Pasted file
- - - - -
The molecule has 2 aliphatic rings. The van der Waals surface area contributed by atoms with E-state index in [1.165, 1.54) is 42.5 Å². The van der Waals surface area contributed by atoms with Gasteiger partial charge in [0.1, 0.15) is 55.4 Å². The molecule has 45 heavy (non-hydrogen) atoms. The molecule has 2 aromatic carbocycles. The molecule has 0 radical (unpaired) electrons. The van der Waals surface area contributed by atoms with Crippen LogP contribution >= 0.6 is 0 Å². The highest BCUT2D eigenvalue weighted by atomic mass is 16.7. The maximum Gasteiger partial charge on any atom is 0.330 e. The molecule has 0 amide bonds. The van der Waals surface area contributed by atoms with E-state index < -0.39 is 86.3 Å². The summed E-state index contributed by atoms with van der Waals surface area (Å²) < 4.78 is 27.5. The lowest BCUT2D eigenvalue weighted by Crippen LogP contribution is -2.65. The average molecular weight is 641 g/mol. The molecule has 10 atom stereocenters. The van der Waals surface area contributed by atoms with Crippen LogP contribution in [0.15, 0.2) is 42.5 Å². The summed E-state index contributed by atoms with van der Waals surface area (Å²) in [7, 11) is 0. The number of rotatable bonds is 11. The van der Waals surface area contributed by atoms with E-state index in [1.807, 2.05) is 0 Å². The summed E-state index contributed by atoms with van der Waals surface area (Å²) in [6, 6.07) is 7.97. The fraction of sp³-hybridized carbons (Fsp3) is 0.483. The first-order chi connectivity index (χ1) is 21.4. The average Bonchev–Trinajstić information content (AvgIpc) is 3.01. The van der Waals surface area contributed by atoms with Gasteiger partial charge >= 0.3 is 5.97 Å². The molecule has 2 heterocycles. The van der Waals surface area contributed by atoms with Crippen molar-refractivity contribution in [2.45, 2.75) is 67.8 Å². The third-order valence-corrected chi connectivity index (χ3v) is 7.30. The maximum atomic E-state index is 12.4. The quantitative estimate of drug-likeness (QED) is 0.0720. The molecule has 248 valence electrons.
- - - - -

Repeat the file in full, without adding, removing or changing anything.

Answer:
The molecule has 2 aliphatic rings. The van der Waals surface area contributed by atoms with E-state index in [1.165, 1.54) is 42.5 Å². The van der Waals surface area contributed by atoms with Gasteiger partial charge in [0.1, 0.15) is 55.4 Å². The molecule has 45 heavy (non-hydrogen) atoms. The molecule has 2 aromatic carbocycles. The molecule has 0 radical (unpaired) electrons. The van der Waals surface area contributed by atoms with Crippen LogP contribution >= 0.6 is 0 Å². The highest BCUT2D eigenvalue weighted by atomic mass is 16.7. The maximum Gasteiger partial charge on any atom is 0.330 e. The molecule has 0 amide bonds. The van der Waals surface area contributed by atoms with E-state index < -0.39 is 86.3 Å². The summed E-state index contributed by atoms with van der Waals surface area (Å²) < 4.78 is 27.5. The lowest BCUT2D eigenvalue weighted by Crippen LogP contribution is -2.65. The average molecular weight is 641 g/mol. The molecule has 10 atom stereocenters. The van der Waals surface area contributed by atoms with Crippen LogP contribution in [0.15, 0.2) is 42.5 Å². The summed E-state index contributed by atoms with van der Waals surface area (Å²) in [7, 11) is 0. The number of rotatable bonds is 11. The van der Waals surface area contributed by atoms with E-state index in [1.807, 2.05) is 0 Å². The summed E-state index contributed by atoms with van der Waals surface area (Å²) in [6, 6.07) is 7.97. The fraction of sp³-hybridized carbons (Fsp3) is 0.483. The first-order chi connectivity index (χ1) is 21.4. The average Bonchev–Trinajstić information content (AvgIpc) is 3.01. The van der Waals surface area contributed by atoms with Gasteiger partial charge >= 0.3 is 5.97 Å². The molecule has 2 heterocycles. The van der Waals surface area contributed by atoms with Crippen molar-refractivity contribution in [2.45, 2.75) is 67.8 Å². The third-order valence-corrected chi connectivity index (χ3v) is 7.30. The maximum atomic E-state index is 12.4. The quantitative estimate of drug-likeness (QED) is 0.0720. The molecule has 248 valence electrons.